Unauthorised encampments

What is an unauthorised encampment?

Unauthorised encampment is defined as " a group of people with vehicles on land without the landowner or occupier's consent with the intention of residing". Unauthorised camping is not a criminal offence. It is a civil offence (trespass), giving landowners the right to repossess their property using the due process of law.

Gypsies and Travellers are protected from discrimination by the Equality Act 2010 and the Human Rights Act 1998, together with all ethnic groups who have a particular culture, language or values. We follow advice and guidance from the Government as well as fulfilling our statutory duties in relation to any action we take to deal with unauthorised encampment.

We are aware of the distress, annoyance and expense that can be caused by unauthorised encampments.

Encampment on council land

When an unauthorised encampment on land owned or occupied by the council has been reported, we visit the site to obtain details and undertake welfare checks. This visit usually takes place within one working day. Following the visit a formal notice (a Direction to Leave) may be served on the encampment - it usually takes a day to draw up this notice and serve it.

The direction to leave gives the encampments 24 hours to leave the site. If a group fails to move on then the next step is to obtain a court order. We will make an appointment with the magistrates’ court and a summons will be served on the group. It can be several days until the court hearing.

If the encampment has not moved on by the court date then an order will be sought from the court. Failure to comply with the order can result in vehicles being removed. Usually an encampment will have departed before proceedings get to this point, which is normally between seven to ten days.

The matter can be complicated as the court order only applies to a specific group, if a second group joins the first group, they are not covered by the original court order and we have to start the process again.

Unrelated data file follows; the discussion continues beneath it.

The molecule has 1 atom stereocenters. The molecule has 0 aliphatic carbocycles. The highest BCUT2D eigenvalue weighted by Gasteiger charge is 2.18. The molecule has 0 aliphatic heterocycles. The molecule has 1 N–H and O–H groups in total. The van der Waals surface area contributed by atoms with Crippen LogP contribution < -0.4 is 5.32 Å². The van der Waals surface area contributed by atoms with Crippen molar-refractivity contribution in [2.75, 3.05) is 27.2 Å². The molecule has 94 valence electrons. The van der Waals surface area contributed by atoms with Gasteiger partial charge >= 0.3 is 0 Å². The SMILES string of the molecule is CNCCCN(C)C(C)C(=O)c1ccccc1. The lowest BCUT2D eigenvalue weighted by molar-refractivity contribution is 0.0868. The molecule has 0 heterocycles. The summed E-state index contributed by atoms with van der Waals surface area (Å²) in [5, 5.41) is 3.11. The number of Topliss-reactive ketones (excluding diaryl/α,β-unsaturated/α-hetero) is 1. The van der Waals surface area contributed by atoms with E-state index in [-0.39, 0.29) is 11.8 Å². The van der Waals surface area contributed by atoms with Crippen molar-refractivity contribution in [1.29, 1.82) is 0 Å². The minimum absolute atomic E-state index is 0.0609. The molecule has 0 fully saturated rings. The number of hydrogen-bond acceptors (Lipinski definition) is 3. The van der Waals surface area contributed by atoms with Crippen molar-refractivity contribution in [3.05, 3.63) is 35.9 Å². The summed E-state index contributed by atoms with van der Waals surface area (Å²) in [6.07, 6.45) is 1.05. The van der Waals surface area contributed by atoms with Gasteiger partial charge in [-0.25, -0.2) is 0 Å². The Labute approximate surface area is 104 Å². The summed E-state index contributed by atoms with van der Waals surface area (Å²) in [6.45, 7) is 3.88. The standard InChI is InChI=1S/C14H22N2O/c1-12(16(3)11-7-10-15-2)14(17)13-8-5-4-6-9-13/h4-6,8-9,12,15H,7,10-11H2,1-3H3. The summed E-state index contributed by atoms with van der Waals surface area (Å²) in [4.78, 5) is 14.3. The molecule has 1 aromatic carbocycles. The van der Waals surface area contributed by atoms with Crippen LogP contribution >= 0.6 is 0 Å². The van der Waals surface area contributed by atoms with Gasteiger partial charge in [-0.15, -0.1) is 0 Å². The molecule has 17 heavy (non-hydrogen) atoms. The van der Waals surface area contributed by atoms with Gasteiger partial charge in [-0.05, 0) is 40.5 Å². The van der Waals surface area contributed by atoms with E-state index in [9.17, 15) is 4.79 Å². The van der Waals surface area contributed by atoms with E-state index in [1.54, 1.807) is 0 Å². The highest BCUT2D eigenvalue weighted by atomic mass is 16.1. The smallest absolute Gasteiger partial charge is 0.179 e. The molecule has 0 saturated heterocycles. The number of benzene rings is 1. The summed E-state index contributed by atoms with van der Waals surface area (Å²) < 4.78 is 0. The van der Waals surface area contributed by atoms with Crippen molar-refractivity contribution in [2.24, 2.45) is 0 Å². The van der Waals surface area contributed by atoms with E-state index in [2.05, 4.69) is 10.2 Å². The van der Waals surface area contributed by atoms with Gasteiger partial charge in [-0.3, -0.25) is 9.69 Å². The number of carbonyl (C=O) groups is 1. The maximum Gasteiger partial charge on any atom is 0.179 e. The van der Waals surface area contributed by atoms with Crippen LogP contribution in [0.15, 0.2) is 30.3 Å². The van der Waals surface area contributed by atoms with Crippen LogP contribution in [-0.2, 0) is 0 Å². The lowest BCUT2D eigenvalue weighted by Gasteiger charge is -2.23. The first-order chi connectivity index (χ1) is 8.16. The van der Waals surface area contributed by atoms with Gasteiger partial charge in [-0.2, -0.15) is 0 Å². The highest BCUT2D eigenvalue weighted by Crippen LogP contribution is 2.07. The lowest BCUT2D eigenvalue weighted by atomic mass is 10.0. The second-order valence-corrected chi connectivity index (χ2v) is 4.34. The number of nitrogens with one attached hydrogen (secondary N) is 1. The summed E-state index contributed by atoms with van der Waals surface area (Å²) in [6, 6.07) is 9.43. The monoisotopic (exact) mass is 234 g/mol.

Our officers monitor the encampment from the time that it arrives until the point it leaves. If the site will require cleaning after the group leaves and we aim to do this as quickly as possible.

Encampments on council land have to be dealt with as a civil matter. The police will only take action if serious criminal activity, public disorder or disruption to the local community takes place.

Encampment on privately owned land

Where an encampment occurs on privately owned land and is unauthorised then it is normally the responsibility of the landowner to pursue enforcement action.

There are a number of measures landowners can take to prevent unauthorised encampments and to make land less inviting (including ditching, fencing, obstacles, etc). However  planning regulations and environmental issues must be considered before implementing these measures, which must affect only the land owned, and not that of neighbours or the highway.

If a private landowner decides to tolerate or permit an encampment then they should first seek advice to ensure they do not contravene planning or other legislation.

Encampment on the highway

Where an encampment occurs on the highway (the road, lay-by's, verges, the pavement) this becomes the responsibility of the highway authority, in this area this is Surrey County Council. They will follow the same procedures as us, above.

Removal of waste

Local authorities are under an obligation to remove fly tipped waste from public land. On private land it is the responsibility of the landowner to remove the waste and dispose of it legally. This can involve engaging private contractors and can be expensive. We can advise what options are available locally but we are also obliged in certain circumstances to use powers to require landowners to remove waste.

Frequently Asked Questions